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Quantifying Dominance and Deleterious Effect on Human Disease Genes

Naoki Osada, Shuhei Mano, Jun Gojobori and Tomoko Ohta
Proceedings of the National Academy of Sciences of the United States of America
Vol. 106, No. 3 (Jan. 20, 2009), pp. 841-846
Stable URL: http://www.jstor.org/stable/40254759
Page Count: 6
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Since scans are not currently available to screen readers, please contact JSTOR User Support for access. We'll provide a PDF copy for your screen reader.
Quantifying Dominance and Deleterious Effect on Human Disease Genes
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Abstract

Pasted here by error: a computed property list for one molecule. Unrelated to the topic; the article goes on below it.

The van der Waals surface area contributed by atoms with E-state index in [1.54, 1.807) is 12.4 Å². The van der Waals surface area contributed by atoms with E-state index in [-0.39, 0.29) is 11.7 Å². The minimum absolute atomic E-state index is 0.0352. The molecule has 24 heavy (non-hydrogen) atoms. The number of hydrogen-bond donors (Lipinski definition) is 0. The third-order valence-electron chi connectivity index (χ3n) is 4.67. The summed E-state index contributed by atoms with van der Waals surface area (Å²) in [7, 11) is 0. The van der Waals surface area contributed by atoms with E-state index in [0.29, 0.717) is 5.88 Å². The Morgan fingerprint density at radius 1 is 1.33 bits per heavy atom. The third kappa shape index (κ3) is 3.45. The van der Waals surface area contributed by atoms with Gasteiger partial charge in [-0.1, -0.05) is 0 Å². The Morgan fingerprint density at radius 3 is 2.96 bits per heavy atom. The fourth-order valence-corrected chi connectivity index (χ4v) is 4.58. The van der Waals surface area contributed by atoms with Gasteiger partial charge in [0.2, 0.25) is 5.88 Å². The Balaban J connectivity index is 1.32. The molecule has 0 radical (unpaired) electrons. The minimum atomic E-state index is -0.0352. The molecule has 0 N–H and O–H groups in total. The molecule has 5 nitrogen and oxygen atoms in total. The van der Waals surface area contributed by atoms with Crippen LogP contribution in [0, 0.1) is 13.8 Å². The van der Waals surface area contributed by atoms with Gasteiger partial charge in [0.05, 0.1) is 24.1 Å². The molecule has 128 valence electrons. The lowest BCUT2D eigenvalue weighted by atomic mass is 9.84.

Human genes responsible for inherited diseases are important for the understanding of human disease. We investigated the degree of polymorphism and divergence in the human disease genes to elucidate the effect of natural selection on human disease genes. In particular, the effect of disease dominance was incorporated into the analysis. Both dominant disease genes (DDG) and recessive disease genes (RDG) had a higher mutation rate per site and encoded longer proteins than the nondisease genes, which exposed the disease genes to a faster flux of new mutations. Using an unbiased polymorphism dataset, we found that proportionally, RDG harbor more nonsynonymous polymorphisms compared with DDG. We estimated the selection intensity on the disease genes using polymorphism and divergence data and determined whether the different patterns of polymorphism and divergence between DDG and RDG could be explained by the difference in only dominance. Even after the dominance effect was considered, the selection intensity on RDG was significantly different from DDG, suggesting that the deleterious effect of the dominant and recessive disease mutations re fundamentally different.

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